I like several of the places you mentioned and a few of which we actually visited over the summer while in the UK. And it's great there are options you do consider workable just in case if you later decide to give the UK another look. I don't blame you for wanting to check out multiple places. Life is too short to sit still and go with the flow. Better to get out there and discover fun and interesting locations to live.

I remember the location location location thread. Was definitely one of the more popular places on this site. That kind of tells me you might be a Britishexpat OG like myself.

Which country do you think you will land first?

I think if the wife and kids weren't as excited about the move to the UK and we were still open to a move to Europe, then one of the Scandinavian nations might be our first pick. But I'm use to getting out voted in our family.

Last edited by UkWinds5353; Oct 27th 2019 at 10:41 pm.
UkWinds5353 is offline  
Old Oct 27th 2019, 10:37 pm
  #865  
BE Forum Addict
Thread Starter
 
Joined: Sep 2010
Posts: 1,533
UkWinds5353 has a reputation beyond reputeUkWinds5353 has a reputation beyond reputeUkWinds5353 has a reputation beyond reputeUkWinds5353 has a reputation beyond reputeUkWinds5353 has a reputation beyond reputeUkWinds5353 has a reputation beyond reputeUkWinds5353 has a reputation beyond reputeUkWinds5353 has a reputation beyond reputeUkWinds5353 has a reputation beyond reputeUkWinds5353 has a reputation beyond reputeUkWinds5353 has a reputation beyond repute
Default Re: Best relocation areas in the UK?

Originally Posted by sid nv View Post
UKW, perhaps you should name your future British Mansion "Wynding Down". Or more accurately, "Wynding Up".
You're pulling my leg, but there is something interesting I learned in the UK. While house hunting over the summer we noticed a great many properties actually had been stamped with it's own name. Very Gone with the Wind….. Tara over Yonder.

So in that vein and in hopes of assimilating maybe if the wife will let me, the name of our UK place can be called Florida West
We will substitute warm weather with trying to think warm in the winters.
UkWinds5353 is offline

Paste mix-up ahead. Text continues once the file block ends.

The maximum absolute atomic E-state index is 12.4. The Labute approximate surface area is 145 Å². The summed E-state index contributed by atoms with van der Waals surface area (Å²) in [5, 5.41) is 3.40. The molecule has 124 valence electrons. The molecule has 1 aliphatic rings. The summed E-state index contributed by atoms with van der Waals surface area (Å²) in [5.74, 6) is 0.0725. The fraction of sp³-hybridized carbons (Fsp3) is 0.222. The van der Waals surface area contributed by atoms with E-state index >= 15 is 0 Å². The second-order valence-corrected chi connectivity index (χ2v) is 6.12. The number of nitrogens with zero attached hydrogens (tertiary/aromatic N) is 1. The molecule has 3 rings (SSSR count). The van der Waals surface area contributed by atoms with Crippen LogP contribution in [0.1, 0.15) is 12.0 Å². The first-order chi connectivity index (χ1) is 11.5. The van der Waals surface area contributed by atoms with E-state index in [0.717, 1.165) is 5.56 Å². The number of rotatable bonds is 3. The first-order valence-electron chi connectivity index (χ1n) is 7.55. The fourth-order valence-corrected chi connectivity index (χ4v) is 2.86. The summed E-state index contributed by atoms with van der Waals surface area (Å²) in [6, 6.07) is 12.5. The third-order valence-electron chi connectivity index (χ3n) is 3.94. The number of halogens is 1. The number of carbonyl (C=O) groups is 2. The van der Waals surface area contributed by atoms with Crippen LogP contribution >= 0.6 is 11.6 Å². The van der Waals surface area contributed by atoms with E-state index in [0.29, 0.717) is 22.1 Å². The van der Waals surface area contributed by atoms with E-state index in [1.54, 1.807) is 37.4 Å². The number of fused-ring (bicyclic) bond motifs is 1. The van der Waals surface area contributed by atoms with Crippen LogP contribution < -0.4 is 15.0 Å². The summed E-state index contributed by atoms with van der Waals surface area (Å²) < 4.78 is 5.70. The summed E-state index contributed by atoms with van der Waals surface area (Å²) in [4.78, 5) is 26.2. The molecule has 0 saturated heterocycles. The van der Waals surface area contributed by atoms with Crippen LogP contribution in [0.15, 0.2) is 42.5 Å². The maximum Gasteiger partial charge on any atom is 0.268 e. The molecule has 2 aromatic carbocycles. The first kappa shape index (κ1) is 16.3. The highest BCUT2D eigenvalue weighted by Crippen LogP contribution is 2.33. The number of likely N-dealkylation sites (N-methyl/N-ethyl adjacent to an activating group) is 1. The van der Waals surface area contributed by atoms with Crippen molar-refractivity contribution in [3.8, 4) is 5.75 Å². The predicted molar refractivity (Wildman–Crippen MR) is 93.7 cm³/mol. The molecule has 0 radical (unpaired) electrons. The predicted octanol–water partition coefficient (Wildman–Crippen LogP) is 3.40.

Old Oct 27th 2019, 11:21 pm
  #866  
Heading for Poppyland
 
robin1234's Avatar
 
Joined: Jul 2007
Location: North Norfolk and northern New York State
Posts: 9,985
robin1234 has a reputation beyond reputerobin1234 has a reputation beyond reputerobin1234 has a reputation beyond reputerobin1234 has a reputation beyond reputerobin1234 has a reputation beyond reputerobin1234 has a reputation beyond reputerobin1234 has a reputation beyond reputerobin1234 has a reputation beyond reputerobin1234 has a reputation beyond reputerobin1234 has a reputation beyond reputerobin1234 has a reputation beyond repute
Default Re: Best relocation areas in the UK?

There’s at least one place in the UK already with Florida in the name.

Home | Strata Florida
robin1234 is online now  
Old Oct 28th 2019, 8:55 am
  #867  
BE Forum Addict
 
Joined: Jan 2011
Location: In transit to Grenada - for 2020
Posts: 2,723
Pistolpete2 has a reputation beyond reputePistolpete2 has a reputation beyond reputePistolpete2 has a reputation beyond reputePistolpete2 has a reputation beyond reputePistolpete2 has a reputation beyond reputePistolpete2 has a reputation beyond reputePistolpete2 has a reputation beyond reputePistolpete2 has a reputation beyond reputePistolpete2 has a reputation beyond reputePistolpete2 has a reputation beyond reputePistolpete2 has a reputation beyond repute
Default Re: Best relocation areas in the UK?

Originally Posted by UkWinds5353 View Post
Sorry didn't respond. Been out of town, off doing salt water fishing down in the Keys.

I like several of the places you mentioned and a few of which we actually visited over the summer while in the UK. And it's great there are options you do consider workable just in case if you later decide to give the UK another look. I don't blame you for wanting to check out multiple places. Life is too short to sit still and go with the flow. Better to get out there and discover fun and interesting locations to live.

I remember the location location location thread. Was definitely one of the more popular places on this site. That kind of tells me you might be a Britishexpat OG like myself.

Which country do you think you will land first?

I think if the wife and kids weren't as excited about the move to the UK and we were still open to a move to Europe, then one of the Scandinavian nations might be our first pick. But I'm use to getting out voted in our family.